The stereotype of an accountant working a dull job and crunching numbers all day is being thrown to the wayside. Business and technology growth combined with more stringent auditing and reporting requirements have given accountants many new and exciting opportunities.
“Many people think accountants have boring jobs in which they work alone with tedious numbers,” says Louise A. Miller, an Accounting instructor for South University – Online. “On the contrary, accounting work today involves substantial social interaction, and accountants often must be creative in solving the varied problems they encounter.”
Jeannie Patton, vice president of Students, Academics and Membership for the American Institute of CPAs (AICPA), says the accountant’s role is not just to provide data, but also to analyze and interpret information and help plan to sustain and grow the business.
“Accountants are at the decision-making table and provide key input into business strategy,” she says.
Law of Numbers
Changing financial laws and regulations in the past 10 years have created demand for people with accounting backgrounds. The biggest action was the establishment of the Sarbanes-Oxley Act of 2002, which put strict auditing and reporting requirements on public companies. The law was established in response to major corporate accounting scandals, including those involving companies Enron, Tyco, and WorldCom.
“The Sarbanes-Oxley Act created a focus on the importance of business decision-making and has definitely impacted accounting procedures,” Patton states.
Accounting is the language of business, so it makes a great entrée into a variety of career options.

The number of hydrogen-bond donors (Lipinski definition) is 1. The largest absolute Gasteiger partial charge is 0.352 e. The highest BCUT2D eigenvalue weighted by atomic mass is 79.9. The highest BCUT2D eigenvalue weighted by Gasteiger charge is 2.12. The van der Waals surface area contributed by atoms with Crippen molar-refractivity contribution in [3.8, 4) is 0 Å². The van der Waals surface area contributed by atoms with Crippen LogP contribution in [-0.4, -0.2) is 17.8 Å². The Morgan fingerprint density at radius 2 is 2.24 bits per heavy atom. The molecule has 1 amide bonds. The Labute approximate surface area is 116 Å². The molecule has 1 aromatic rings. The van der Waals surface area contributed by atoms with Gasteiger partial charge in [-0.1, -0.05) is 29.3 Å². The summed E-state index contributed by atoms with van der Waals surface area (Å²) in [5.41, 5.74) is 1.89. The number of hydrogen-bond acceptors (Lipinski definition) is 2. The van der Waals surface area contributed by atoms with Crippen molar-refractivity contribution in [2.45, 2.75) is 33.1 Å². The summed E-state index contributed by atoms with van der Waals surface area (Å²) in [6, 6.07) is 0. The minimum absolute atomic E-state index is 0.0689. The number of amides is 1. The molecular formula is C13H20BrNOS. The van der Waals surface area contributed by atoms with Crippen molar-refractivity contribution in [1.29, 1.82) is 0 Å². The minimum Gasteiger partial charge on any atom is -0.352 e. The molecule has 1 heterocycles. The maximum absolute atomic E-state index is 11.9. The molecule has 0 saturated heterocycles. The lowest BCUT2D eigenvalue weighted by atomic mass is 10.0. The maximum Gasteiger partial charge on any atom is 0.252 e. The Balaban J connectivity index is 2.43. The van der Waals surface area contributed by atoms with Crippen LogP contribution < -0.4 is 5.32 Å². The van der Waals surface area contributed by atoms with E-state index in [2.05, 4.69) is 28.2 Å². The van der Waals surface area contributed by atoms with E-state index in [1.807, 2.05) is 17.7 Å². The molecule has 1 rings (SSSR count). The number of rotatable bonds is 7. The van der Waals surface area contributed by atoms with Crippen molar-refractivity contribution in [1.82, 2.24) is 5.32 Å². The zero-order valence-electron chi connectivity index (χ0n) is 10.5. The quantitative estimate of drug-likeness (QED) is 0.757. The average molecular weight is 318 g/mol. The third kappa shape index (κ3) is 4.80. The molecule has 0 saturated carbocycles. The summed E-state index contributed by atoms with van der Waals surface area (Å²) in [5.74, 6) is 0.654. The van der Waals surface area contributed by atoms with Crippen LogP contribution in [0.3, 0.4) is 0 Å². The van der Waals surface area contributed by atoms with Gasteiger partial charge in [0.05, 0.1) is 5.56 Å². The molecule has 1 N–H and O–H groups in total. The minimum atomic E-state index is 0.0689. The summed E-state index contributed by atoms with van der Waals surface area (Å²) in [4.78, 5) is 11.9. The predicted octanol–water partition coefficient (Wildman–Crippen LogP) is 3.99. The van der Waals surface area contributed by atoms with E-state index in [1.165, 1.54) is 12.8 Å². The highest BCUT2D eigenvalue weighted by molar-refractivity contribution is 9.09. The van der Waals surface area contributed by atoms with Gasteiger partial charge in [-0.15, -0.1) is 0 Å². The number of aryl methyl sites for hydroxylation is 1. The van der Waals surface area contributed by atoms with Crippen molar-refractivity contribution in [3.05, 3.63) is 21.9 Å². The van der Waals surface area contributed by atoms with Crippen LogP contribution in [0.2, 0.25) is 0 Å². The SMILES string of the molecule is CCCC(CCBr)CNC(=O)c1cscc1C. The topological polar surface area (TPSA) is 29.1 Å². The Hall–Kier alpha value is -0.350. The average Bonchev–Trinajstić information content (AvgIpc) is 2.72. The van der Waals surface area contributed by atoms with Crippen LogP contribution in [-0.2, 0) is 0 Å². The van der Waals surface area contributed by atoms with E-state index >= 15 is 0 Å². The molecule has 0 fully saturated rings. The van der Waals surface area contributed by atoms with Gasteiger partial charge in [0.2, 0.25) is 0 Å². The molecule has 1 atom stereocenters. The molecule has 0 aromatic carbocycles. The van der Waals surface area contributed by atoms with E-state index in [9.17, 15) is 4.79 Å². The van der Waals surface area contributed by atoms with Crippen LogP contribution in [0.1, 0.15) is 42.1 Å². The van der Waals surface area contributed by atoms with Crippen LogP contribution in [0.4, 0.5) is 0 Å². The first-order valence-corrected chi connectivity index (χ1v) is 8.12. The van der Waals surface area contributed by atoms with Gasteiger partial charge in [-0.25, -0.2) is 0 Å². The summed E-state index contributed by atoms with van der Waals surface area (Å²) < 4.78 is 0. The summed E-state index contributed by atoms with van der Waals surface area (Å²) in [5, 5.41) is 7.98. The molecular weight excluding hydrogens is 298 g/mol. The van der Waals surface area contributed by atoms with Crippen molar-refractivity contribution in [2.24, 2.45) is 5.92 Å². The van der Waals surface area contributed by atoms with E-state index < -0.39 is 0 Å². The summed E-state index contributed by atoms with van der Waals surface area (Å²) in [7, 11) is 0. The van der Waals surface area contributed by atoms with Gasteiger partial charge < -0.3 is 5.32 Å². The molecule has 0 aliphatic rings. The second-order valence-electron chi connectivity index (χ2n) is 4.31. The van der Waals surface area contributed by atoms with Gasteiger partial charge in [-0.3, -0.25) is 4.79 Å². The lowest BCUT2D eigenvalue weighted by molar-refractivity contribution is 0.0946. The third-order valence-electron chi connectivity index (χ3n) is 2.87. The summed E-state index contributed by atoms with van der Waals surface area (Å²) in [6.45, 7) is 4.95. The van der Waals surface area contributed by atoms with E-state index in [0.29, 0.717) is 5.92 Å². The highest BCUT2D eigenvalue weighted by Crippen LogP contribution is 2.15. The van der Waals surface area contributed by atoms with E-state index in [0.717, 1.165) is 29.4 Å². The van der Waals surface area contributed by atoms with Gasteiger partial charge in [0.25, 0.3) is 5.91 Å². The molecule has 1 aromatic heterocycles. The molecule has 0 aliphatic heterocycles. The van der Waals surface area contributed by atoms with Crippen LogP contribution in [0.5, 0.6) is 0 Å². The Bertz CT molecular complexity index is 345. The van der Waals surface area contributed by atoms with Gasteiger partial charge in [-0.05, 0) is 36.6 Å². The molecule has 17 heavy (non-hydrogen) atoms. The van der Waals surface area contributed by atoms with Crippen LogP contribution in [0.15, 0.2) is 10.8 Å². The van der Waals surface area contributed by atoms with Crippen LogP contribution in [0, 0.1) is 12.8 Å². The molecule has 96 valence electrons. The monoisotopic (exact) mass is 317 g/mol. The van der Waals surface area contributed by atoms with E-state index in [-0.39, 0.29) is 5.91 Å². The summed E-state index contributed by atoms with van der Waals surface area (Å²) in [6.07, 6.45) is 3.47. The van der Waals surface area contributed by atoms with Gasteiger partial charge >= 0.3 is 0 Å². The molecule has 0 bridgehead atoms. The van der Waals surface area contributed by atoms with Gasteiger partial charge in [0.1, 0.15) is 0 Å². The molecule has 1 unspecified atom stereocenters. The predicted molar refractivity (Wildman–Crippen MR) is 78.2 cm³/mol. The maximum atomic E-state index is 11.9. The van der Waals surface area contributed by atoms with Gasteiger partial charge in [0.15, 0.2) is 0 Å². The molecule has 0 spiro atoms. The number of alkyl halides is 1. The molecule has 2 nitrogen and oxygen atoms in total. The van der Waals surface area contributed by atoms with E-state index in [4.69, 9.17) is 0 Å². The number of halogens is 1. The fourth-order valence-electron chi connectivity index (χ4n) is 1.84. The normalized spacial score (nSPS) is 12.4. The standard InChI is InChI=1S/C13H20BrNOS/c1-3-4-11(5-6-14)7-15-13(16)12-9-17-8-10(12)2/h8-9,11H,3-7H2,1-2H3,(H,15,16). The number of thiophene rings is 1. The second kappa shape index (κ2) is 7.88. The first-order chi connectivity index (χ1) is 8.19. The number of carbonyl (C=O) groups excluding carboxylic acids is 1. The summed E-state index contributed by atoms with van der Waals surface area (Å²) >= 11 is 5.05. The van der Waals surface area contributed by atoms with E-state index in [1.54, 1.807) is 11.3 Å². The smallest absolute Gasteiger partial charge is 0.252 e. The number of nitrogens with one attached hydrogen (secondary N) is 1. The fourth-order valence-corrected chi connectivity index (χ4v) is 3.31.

Accountants can be found anywhere – they work in all types of industries because every organization needs them. According to AICPA, typical industries include public accounting, government, non-profit, and private industry. Specialized career options include financial reporting, international, information technology, forensics and fraud, and personal financial planning.
“Accounting is the language of business, so it makes a great entrée into a variety of career options,” Patton says.
According to the U.S. Bureau of Labor Statistics, accountants are expected to experience much faster than average employment growth through 2018. Accountants and auditors who have a professional certification, especially certified public accountants (CPAs), should have the best prospects.
As the business world becomes more complex, the role of the accountant has grown in stature and importance. Internet and technological tools have positioned accountants as problem solvers who use advanced information systems and programs. Many technological tools have taken over basic accounting, so more emphasis is placed on accountants making sure input into those numbers is accurate and reliable.
The Language of Numbers
Business and technological changes also require accountants who possess strong communications and people skills – yeah they are good with numbers but also have to be good at communicating, making ethical decisions, and thinking creatively.
“Many accountants work on teams with others, so they must be able to communicate accounting and financial information clearly and concisely,” Miller says. “Individuals who are proficient in accounting software and information systems or have expertise in specialized areas such as international business, international financial reporting standards, or current legislation may have an advantage in getting some accounting jobs.”
Many students have already gotten the message that accounting is now where the action is. According to AICPA data, from 2004-2007, new graduates for bachelor’s and master’s degrees saw a 45% increase. AICPA attributes the increase to growing awareness and opportunities for job placements.
Those going on to receive their CPA certification may be taking the right step – CPAs prove they have the on-the-job experience and education to be valuable to any organization.
“There is no question that ‘CPA’ behind your name gets you increased opportunities for interviews,” Patton states.
Even if they do not go onto accounting careers, those with an accounting education often have analytical and problem-solving skills that are useful in a variety of positions.
“Accounting is the baseline skill set, but the opportunities to leverage that baseline skill set is one of the reasons accounting continues to thrive,” Patton says.
Author: Darice Britt